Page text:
For an activity this year the Linguistics and English Language Society decided to donate their voices to VocaliD.
PROVO, Utah (Nov. 9, 2017)—There are millions of people around the world who suffer from speech disorders, many so severe that they cannot communicate without the aid of technology. VocaliD seeks to give these people the opportunity to communicate by using synthetic voices; possibly the most famous example being Stephen Hawking. Until recently, the adult male voice used by Hawking was the only one available no matter if the user was an old man or a young girl. Rupal Patel, a specialist in speech pathology, wanted to give speech-impaired individuals more options by founding VocaliD. This company collects the unique speech patterns of people across ages and countries, creating synthetic voices that are personalized to the speech impaired. Anyone approved by the company can become a speech donor, including members of BYU’s own Linguistic and English Language Society. As a service project, this year’s members of the club signed up and completed the primary evaluation to become voice donors.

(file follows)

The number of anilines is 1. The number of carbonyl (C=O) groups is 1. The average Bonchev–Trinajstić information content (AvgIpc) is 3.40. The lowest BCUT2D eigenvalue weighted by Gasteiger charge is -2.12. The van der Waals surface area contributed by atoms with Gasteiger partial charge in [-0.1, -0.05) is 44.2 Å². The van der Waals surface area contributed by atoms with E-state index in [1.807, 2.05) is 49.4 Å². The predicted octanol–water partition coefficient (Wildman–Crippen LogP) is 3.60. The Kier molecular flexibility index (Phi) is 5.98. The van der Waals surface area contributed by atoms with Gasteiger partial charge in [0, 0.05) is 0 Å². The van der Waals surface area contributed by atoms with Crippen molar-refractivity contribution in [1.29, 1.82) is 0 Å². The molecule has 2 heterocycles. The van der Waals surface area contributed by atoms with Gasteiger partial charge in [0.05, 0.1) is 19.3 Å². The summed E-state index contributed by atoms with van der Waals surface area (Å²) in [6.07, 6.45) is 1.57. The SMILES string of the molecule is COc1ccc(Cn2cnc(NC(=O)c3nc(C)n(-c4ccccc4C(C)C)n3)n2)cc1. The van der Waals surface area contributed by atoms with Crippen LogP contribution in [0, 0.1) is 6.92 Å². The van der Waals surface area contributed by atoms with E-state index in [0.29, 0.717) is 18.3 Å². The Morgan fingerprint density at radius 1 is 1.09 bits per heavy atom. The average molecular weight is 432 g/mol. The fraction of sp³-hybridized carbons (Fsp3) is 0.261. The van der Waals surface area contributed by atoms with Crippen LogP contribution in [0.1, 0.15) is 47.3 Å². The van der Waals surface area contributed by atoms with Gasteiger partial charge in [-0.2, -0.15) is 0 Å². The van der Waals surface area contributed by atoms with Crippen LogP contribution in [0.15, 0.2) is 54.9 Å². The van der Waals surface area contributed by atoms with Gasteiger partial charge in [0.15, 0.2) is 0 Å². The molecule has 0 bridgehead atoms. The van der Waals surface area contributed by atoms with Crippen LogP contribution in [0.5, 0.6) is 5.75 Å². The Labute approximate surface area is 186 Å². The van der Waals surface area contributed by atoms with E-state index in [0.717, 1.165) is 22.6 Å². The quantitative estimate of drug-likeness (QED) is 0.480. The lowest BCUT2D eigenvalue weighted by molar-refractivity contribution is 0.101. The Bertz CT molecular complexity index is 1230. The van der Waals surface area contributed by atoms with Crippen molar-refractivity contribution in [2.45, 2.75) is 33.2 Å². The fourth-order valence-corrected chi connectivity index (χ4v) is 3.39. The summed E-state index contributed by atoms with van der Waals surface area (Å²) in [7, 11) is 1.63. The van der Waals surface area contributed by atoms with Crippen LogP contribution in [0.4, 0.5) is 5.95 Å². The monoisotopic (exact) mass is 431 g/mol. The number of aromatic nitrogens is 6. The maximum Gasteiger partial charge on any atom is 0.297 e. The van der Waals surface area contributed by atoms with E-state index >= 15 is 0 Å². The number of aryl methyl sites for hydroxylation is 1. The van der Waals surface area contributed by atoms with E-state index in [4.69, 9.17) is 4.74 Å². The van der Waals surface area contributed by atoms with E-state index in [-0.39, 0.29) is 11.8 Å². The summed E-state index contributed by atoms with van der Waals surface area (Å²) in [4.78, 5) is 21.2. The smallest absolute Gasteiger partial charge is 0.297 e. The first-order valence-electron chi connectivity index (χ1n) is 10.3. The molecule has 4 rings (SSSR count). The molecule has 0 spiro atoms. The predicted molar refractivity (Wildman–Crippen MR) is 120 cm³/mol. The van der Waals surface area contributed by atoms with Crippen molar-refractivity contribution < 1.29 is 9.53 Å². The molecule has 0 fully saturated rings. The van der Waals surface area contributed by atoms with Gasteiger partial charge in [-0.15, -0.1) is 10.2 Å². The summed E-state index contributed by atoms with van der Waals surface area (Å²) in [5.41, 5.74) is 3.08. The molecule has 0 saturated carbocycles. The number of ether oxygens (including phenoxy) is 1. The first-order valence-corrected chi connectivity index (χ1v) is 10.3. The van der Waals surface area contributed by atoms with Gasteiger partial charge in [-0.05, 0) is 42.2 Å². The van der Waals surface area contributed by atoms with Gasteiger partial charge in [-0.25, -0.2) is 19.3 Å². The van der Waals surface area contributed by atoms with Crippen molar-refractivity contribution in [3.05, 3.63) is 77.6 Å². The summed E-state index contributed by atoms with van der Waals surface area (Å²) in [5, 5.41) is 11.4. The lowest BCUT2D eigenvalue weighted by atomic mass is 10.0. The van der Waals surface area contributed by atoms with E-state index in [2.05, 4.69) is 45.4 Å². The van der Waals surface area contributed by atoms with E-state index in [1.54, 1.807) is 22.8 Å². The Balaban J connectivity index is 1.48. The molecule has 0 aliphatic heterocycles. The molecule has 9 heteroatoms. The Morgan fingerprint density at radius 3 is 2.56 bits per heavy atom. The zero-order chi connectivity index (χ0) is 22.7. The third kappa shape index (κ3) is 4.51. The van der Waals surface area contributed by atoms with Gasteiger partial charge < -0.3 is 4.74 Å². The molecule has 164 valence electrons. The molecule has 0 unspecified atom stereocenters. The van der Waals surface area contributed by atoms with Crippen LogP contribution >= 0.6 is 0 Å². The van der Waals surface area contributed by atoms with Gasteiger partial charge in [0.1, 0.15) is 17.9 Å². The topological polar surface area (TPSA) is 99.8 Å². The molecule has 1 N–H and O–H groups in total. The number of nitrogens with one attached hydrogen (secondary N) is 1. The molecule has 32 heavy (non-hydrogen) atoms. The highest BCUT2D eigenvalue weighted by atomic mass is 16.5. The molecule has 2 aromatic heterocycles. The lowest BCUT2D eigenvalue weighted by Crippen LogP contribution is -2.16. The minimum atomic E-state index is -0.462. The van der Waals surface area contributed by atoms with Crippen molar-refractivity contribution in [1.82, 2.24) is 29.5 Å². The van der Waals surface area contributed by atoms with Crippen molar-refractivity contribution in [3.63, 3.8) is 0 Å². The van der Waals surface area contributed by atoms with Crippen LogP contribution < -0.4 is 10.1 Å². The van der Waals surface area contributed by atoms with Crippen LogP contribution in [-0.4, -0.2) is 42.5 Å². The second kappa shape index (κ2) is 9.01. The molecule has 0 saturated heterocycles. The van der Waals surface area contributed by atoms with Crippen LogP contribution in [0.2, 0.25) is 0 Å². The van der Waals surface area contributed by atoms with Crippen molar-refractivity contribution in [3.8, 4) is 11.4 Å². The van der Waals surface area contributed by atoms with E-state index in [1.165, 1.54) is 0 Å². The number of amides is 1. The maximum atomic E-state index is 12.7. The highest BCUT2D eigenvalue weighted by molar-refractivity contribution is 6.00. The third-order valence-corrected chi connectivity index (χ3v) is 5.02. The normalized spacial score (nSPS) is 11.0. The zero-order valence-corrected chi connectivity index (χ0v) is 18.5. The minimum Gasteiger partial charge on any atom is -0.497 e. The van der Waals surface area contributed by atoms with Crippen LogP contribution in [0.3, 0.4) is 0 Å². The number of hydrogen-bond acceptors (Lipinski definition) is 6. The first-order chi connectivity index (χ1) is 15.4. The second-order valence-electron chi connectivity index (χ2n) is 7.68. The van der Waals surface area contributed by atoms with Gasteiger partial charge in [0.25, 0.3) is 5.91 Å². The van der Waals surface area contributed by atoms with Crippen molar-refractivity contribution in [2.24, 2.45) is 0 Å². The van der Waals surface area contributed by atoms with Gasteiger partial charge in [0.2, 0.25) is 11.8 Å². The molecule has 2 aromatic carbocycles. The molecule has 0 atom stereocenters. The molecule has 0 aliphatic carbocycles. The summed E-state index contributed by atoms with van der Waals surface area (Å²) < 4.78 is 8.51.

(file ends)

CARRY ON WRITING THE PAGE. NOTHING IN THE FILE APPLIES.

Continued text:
“We wanted to do something different than just watching a movie,” commented Dallin Oaks, an associate professor of linguistics. “The club approached me about VocaliD and we thought it would be a great way to help students learn how linguistics can be applied in the job field as well as provide a much-needed service.”
From just a small snippet of sound from speech-impaired individuals, VocaliD can identify their unique voice. Then, from various donors, they can select a voice with speech patterns and personality similar to the recipient. It is not a long or difficult process to become a donor; in just 3–6 hours of recorded audio are found all the sounds made by speakers of the English language. It does, however, take the initiative of good people looking for how they can use their talents and resources to serve.